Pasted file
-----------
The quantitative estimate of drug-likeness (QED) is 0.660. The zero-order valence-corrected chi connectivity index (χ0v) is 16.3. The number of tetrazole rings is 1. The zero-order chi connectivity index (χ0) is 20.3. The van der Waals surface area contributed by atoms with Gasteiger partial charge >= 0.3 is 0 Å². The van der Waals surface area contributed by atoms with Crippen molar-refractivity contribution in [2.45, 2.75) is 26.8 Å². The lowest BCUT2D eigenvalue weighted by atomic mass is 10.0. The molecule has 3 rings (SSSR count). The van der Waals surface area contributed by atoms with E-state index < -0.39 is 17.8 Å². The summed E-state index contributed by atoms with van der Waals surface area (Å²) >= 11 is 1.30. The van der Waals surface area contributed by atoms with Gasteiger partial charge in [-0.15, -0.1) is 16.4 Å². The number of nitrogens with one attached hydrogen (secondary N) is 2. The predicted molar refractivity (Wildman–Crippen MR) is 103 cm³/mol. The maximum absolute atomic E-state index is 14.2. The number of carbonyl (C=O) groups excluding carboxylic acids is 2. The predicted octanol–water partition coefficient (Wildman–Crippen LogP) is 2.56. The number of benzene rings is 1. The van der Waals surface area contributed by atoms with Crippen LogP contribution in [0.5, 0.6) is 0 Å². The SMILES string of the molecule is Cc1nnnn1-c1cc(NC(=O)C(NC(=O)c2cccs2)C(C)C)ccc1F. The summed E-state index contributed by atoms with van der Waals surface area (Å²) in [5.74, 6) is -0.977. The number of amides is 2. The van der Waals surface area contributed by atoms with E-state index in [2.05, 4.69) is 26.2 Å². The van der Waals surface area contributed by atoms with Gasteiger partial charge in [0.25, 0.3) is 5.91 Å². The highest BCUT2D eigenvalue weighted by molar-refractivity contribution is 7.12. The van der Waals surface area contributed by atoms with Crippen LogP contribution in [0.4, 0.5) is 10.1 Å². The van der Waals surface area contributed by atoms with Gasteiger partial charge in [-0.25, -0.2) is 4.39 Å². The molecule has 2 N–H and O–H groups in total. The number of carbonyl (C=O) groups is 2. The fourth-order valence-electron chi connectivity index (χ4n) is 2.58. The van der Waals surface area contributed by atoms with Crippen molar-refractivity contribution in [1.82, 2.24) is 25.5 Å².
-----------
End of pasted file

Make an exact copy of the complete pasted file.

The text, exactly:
The quantitative estimate of drug-likeness (QED) is 0.660. The zero-order valence-corrected chi connectivity index (χ0v) is 16.3. The number of tetrazole rings is 1. The zero-order chi connectivity index (χ0) is 20.3. The van der Waals surface area contributed by atoms with Gasteiger partial charge >= 0.3 is 0 Å². The van der Waals surface area contributed by atoms with Crippen molar-refractivity contribution in [2.45, 2.75) is 26.8 Å². The lowest BCUT2D eigenvalue weighted by atomic mass is 10.0. The molecule has 3 rings (SSSR count). The van der Waals surface area contributed by atoms with E-state index < -0.39 is 17.8 Å². The summed E-state index contributed by atoms with van der Waals surface area (Å²) >= 11 is 1.30. The van der Waals surface area contributed by atoms with Gasteiger partial charge in [-0.15, -0.1) is 16.4 Å². The number of nitrogens with one attached hydrogen (secondary N) is 2. The predicted molar refractivity (Wildman–Crippen MR) is 103 cm³/mol. The maximum absolute atomic E-state index is 14.2. The number of carbonyl (C=O) groups excluding carboxylic acids is 2. The predicted octanol–water partition coefficient (Wildman–Crippen LogP) is 2.56. The number of benzene rings is 1. The van der Waals surface area contributed by atoms with Crippen LogP contribution in [0.5, 0.6) is 0 Å². The SMILES string of the molecule is Cc1nnnn1-c1cc(NC(=O)C(NC(=O)c2cccs2)C(C)C)ccc1F. The summed E-state index contributed by atoms with van der Waals surface area (Å²) in [5.74, 6) is -0.977. The number of amides is 2. The van der Waals surface area contributed by atoms with E-state index in [2.05, 4.69) is 26.2 Å². The van der Waals surface area contributed by atoms with Gasteiger partial charge in [0.25, 0.3) is 5.91 Å². The highest BCUT2D eigenvalue weighted by molar-refractivity contribution is 7.12. The van der Waals surface area contributed by atoms with Crippen LogP contribution in [0.4, 0.5) is 10.1 Å². The van der Waals surface area contributed by atoms with Gasteiger partial charge in [-0.25, -0.2) is 4.39 Å². The molecule has 2 N–H and O–H groups in total. The number of carbonyl (C=O) groups is 2. The fourth-order valence-electron chi connectivity index (χ4n) is 2.58. The van der Waals surface area contributed by atoms with Crippen molar-refractivity contribution in [1.82, 2.24) is 25.5 Å².